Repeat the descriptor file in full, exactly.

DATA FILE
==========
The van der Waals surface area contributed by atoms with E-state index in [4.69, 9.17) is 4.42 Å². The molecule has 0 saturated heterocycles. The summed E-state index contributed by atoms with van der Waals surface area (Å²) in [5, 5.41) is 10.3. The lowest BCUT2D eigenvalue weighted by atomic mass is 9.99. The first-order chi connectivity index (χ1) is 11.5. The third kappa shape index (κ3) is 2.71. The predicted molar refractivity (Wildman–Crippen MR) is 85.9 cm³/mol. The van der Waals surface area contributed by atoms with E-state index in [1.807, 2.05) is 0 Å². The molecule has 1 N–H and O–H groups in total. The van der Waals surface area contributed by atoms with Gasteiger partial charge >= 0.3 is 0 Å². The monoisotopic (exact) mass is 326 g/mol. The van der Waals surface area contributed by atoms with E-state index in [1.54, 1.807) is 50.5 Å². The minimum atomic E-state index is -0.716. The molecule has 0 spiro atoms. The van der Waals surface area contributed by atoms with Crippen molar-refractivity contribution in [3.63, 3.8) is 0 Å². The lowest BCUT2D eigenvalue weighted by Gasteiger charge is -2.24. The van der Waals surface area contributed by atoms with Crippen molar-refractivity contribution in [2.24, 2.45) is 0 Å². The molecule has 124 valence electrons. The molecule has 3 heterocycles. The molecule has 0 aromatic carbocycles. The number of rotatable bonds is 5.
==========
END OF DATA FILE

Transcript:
The van der Waals surface area contributed by atoms with E-state index in [4.69, 9.17) is 4.42 Å². The molecule has 0 saturated heterocycles. The summed E-state index contributed by atoms with van der Waals surface area (Å²) in [5, 5.41) is 10.3. The lowest BCUT2D eigenvalue weighted by atomic mass is 9.99. The first-order chi connectivity index (χ1) is 11.5. The third kappa shape index (κ3) is 2.71. The predicted molar refractivity (Wildman–Crippen MR) is 85.9 cm³/mol. The van der Waals surface area contributed by atoms with E-state index in [1.807, 2.05) is 0 Å². The molecule has 1 N–H and O–H groups in total. The van der Waals surface area contributed by atoms with Gasteiger partial charge >= 0.3 is 0 Å². The monoisotopic (exact) mass is 326 g/mol. The van der Waals surface area contributed by atoms with E-state index in [1.54, 1.807) is 50.5 Å². The minimum atomic E-state index is -0.716. The molecule has 0 spiro atoms. The van der Waals surface area contributed by atoms with Crippen molar-refractivity contribution in [3.63, 3.8) is 0 Å². The lowest BCUT2D eigenvalue weighted by Gasteiger charge is -2.24. The van der Waals surface area contributed by atoms with Crippen molar-refractivity contribution in [2.24, 2.45) is 0 Å². The molecule has 124 valence electrons. The molecule has 3 heterocycles. The molecule has 0 aromatic carbocycles. The number of rotatable bonds is 5.